FDIC’s Lehman Fantasy – NY Times


Some of the report suggests the F.D.I.C. would have achieved exactly what was achieved in the Chapter 11 case – a quick sale to Barclays – and some of the report seems to rest on pure fantasy. The last bit helps a lot if you want to pay creditors back in full.

And some of the report does highlight real differences between Chapter 11 and the Dodd-Frank resolution authority. But the report does not explain why those differences need persist or consider whether they are really as desirable as the report implies.

Let’s address the ways in which the report simply restates what happened already in the Chapter 11 case. Many bankruptcy professionals who take the time to read the full report are apt to come away more than a bit annoyed.

The F.D.I.C. would have you believe that it is somehow a unique feature of the new resolution authority that losses are imposed on shareholders and assets are quickly transferred to a new buyer, with new money financing facilitating the whole thing. That sounds a lot like what happens in every big Chapter 11 case.


Barclays had said on Day One of the Chapter 11 cases that it was going to take Lehman’s derivatives business, you could have achieved the same result. But Barclays did not do this, and one has to wonder if it simply did not want Lehman’s derivative business. The F.D.I.C. never really explains how it might get Barclays to buy more of Lehman than it did.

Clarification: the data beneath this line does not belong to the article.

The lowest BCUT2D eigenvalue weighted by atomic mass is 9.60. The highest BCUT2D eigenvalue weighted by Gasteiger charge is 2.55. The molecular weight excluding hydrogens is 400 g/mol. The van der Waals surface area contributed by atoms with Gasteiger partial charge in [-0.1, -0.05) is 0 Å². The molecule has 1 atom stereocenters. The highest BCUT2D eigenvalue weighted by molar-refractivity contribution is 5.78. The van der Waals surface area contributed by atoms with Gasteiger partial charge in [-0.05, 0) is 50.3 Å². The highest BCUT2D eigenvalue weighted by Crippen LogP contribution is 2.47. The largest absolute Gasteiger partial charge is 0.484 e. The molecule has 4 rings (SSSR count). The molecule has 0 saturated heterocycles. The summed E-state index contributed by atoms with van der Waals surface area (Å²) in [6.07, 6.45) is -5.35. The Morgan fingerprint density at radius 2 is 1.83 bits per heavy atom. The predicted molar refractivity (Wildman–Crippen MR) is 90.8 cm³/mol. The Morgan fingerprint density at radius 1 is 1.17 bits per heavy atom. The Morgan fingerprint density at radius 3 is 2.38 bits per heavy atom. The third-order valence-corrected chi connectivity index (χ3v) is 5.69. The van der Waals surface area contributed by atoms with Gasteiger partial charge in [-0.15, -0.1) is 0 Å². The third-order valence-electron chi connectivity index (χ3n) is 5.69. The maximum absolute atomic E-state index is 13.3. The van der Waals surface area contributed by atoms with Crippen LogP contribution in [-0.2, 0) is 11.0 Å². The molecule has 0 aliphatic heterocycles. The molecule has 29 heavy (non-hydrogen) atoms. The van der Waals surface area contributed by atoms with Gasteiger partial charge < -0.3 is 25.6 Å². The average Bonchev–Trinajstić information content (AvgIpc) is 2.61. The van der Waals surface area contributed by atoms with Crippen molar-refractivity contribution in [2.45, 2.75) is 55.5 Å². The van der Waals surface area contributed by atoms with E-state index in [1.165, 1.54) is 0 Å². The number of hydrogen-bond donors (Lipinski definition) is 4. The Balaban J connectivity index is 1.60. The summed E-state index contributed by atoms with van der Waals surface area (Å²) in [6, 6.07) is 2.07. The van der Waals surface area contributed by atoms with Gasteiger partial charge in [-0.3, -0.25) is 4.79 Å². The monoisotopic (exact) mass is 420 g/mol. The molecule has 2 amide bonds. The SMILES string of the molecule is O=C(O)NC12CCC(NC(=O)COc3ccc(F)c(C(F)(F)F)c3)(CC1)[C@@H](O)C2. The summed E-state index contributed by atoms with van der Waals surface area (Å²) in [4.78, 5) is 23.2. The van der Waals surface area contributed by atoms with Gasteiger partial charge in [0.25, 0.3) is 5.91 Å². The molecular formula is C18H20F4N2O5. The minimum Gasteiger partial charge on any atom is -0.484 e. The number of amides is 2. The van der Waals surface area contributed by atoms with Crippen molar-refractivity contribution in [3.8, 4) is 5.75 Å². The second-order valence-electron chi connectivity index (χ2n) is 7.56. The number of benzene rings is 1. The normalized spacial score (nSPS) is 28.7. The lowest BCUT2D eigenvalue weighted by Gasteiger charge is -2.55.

Indeed, much of the F.D.I.C.’s analysis ultimately turns on the belief that “next time will be different.” Particularly, both the regulators and the management of Lehman would plan for Lehman’s insolvency in a way that did not happen in 2008.


Once a financial firm has become in need of resolution, there has already been a failure of regulation. Why the same regulators should be in charge of cleaning up the mess is something that continues to puzzle me. Certainly they deserve a say, and the special nature of financial institutions will often call for special solutions, but count me among those who remain unconvinced by the very “in house” solution adopted by Dodd-Frank.

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